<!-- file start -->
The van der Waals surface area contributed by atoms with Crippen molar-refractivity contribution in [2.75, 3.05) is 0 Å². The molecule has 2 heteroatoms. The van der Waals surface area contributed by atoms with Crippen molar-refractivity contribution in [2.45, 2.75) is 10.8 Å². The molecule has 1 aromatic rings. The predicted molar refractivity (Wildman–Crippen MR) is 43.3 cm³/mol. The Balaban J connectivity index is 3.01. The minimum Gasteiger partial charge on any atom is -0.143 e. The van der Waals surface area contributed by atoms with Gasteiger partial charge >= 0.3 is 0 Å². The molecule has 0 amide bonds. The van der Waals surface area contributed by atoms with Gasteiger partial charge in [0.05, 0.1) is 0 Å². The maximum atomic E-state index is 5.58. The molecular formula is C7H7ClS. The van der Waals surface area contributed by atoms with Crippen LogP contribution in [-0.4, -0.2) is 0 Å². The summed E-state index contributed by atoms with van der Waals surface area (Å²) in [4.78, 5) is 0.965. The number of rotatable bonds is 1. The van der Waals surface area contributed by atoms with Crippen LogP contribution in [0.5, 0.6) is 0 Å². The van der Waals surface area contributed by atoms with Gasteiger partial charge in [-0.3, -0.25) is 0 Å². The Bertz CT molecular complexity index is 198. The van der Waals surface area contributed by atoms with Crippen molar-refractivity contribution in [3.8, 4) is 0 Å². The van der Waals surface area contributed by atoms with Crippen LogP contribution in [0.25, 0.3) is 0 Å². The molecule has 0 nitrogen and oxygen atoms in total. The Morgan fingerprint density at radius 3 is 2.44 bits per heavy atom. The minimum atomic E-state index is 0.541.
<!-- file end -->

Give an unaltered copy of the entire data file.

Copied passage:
The van der Waals surface area contributed by atoms with Crippen molar-refractivity contribution in [2.75, 3.05) is 0 Å². The molecule has 2 heteroatoms. The van der Waals surface area contributed by atoms with Crippen molar-refractivity contribution in [2.45, 2.75) is 10.8 Å². The molecule has 1 aromatic rings. The predicted molar refractivity (Wildman–Crippen MR) is 43.3 cm³/mol. The Balaban J connectivity index is 3.01. The minimum Gasteiger partial charge on any atom is -0.143 e. The van der Waals surface area contributed by atoms with Gasteiger partial charge >= 0.3 is 0 Å². The molecule has 0 amide bonds. The van der Waals surface area contributed by atoms with Gasteiger partial charge in [0.05, 0.1) is 0 Å². The maximum atomic E-state index is 5.58. The molecular formula is C7H7ClS. The van der Waals surface area contributed by atoms with Crippen LogP contribution in [-0.4, -0.2) is 0 Å². The summed E-state index contributed by atoms with van der Waals surface area (Å²) in [4.78, 5) is 0.965. The number of rotatable bonds is 1. The van der Waals surface area contributed by atoms with Crippen LogP contribution in [0.5, 0.6) is 0 Å². The van der Waals surface area contributed by atoms with Gasteiger partial charge in [-0.3, -0.25) is 0 Å². The Bertz CT molecular complexity index is 198. The van der Waals surface area contributed by atoms with Crippen molar-refractivity contribution in [3.8, 4) is 0 Å². The van der Waals surface area contributed by atoms with Crippen LogP contribution in [0.25, 0.3) is 0 Å². The molecule has 0 nitrogen and oxygen atoms in total. The Morgan fingerprint density at radius 3 is 2.44 bits per heavy atom. The minimum atomic E-state index is 0.541.